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Extend cervical cancer checks to older women, urge health experts

By Victoria O'Hara

Published 16/06/2015

Michelle Roe with her children Luke and Rachael
Michelle Roe with her children Luke and Rachael
Sorcha Glenn

Screening for cervical cancer should be extended to include women over 64 in a bid to treat more cases of the deadly disease, health experts have said.

The new British Medical Journal report says there is a perception that it is a young woman's cancer - but in fact half of deaths occur in women aged over 65. The review has led to calls for the age of cervical screening to be widened to include more older women.

Of the 3,121 women diagnosed on average each year between 2009 and 2011 in the UK, only 64 were under 25 while 616 were over 65.

Currently all women in Northern Ireland aged between 25 and 49 are offered a cervical smear every three years and women aged between 50 and 64 are offered screening every five years.

In the UK there was an average of 449 deaths from the cancer in over-65s and seven in under 25s between 2010 and 2012. While it is the most common cancer in women under 35, it continues to affect women of all ages.

Sue Sherman, senior lecturer at Keele University, said: "We need to change the perception of cervical cancer so it is thought of just like breast and bowel cancer - that it can affect women well into old age."

In Northern Ireland, there has been an average of 80 women who are diagnosed each year.

Over half of these women either have never had a smear test or have not attended regularly for a smear test for five years or more.

The report found that women who had been tested regularly between the ages of 50 and 64 had "a relatively low risk" of getting the disease in the next 20 years. But women who had not been screened during this time increased their risk considerably.

Dr Sherman said: "This review suggests that older women not getting themselves screened to prevent cervical cancer has become a significant contributor to the number contracting the disease."

Dr Sherman said despite the attention on younger women - in part due to the death of television personality Jade Goody in 2009 aged 27 - 20% of new diagnoses and nearly 50% of cervical cancer deaths occur in women over the age of 64.

"We need to change the perception of cervical cancer so it is thought of just like breast and bowel cancer - that it can affect women well into old age," she said.

Recent campaigns have focused on lowering the age of women given access to smear tests.

Last year the family of 23-year-old Sorcha Glenn started a campaign. The Co Londonderry woman, who died last October, had been diagnosed in 2013 after originally being turned down for a smear test.

Meanwhile, the report says the number of older women affected is set to increase.

Robert Music, chief executive of Jo's Cervical Cancer Trust, said: "It's absolutely vital that women of all ages are educated around the cause of cervical cancer and their risk of HPV. Responses from women questioned in our research were worrying with some citing they had been 'celibate' for several years and therefore did not consider themselves to be at risk. We must remind all women that HPV is very common and can lie dormant for very long periods of time and that the best way of reducing one's risk of cervical cancer is to attend screening promptly while eligible."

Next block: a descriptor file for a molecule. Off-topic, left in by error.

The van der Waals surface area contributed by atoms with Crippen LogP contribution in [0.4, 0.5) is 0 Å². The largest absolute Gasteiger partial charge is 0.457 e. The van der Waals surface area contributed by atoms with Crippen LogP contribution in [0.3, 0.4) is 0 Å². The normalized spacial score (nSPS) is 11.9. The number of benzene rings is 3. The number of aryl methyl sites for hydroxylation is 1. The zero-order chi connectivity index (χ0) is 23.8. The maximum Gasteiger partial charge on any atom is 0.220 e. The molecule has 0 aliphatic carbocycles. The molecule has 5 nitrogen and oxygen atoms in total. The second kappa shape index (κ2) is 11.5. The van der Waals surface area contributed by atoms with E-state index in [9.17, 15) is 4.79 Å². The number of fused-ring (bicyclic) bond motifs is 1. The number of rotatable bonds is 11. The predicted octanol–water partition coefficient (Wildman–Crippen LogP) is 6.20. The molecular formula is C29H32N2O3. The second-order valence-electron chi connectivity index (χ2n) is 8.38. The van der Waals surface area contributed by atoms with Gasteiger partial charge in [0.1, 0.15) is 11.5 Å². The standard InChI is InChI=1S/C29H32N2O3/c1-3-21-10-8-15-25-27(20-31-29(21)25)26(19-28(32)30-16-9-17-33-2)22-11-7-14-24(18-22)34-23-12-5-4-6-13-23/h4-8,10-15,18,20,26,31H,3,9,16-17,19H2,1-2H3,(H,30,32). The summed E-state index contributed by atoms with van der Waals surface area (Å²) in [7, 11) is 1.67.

Factfile

Most cases of cervical cancer are thought to be caused by the human papilloma virus (HPV). HPV is spread during sexual intercourse. Women in Northern Ireland aged between 25 and 49 years are offered a cervical smear every three years. Women aged between 50 and 64 are offered screening every five years. Regular screening will pick up abnormal cervical cells before they become cancerous.

Disease doesn't discriminate on age

Cancer survivor Michelle Roe (40) from Newtownabbey believes it is vital that women receive cervical screening regardless of age. She says:

When I was in my 20s I had a painful experience having a smear and because of that I'd put it off. I had been experiencing a tiny amount of bleeding after sex and a bit of lower back pain, but I put this to the back of my mind dismissing it as normal.

It was only when I visited my doctor for a skin concern that she noticed I was overdue a screening. I finally went to the doctor in early 2010. They told me it was probably nothing to worry about and just a symptom of my age. When it didn't stop I went back and a nurse asked me when I last had a smear. I was scared but it wasn't as bad as I had built up in my mind.

The results were borderline. I had it repeated six months later was told I had advanced cervical cancer. Two days before I had been diagnosed with melonoma-skin cancer in April 2011.

I then went through multiple operations including a hysterectomy, chemotherapy and radiotherapy.

It was a hard time and the chemo made me really sick.

I've suffered bowel and bladder damage, infertility, lymphoedema (chronic swelling of the tissues) and I have gone through the menopause. My son Luke was 12 at the time and daughter Rachael was nine.

My husband Martin was very supportive. My own mother had abnormal smears two years ago and she is 68 now and had laser treatment. If that hadn't been dealt with at the time she would have cervical cancer. This disease does not discriminate against age.

Statisically, it is more common for women in their 30s, but any woman could be diagnosed. They are being checked for cells before they become cancer. If they act now the test could prevent it. It is so important women realise that.

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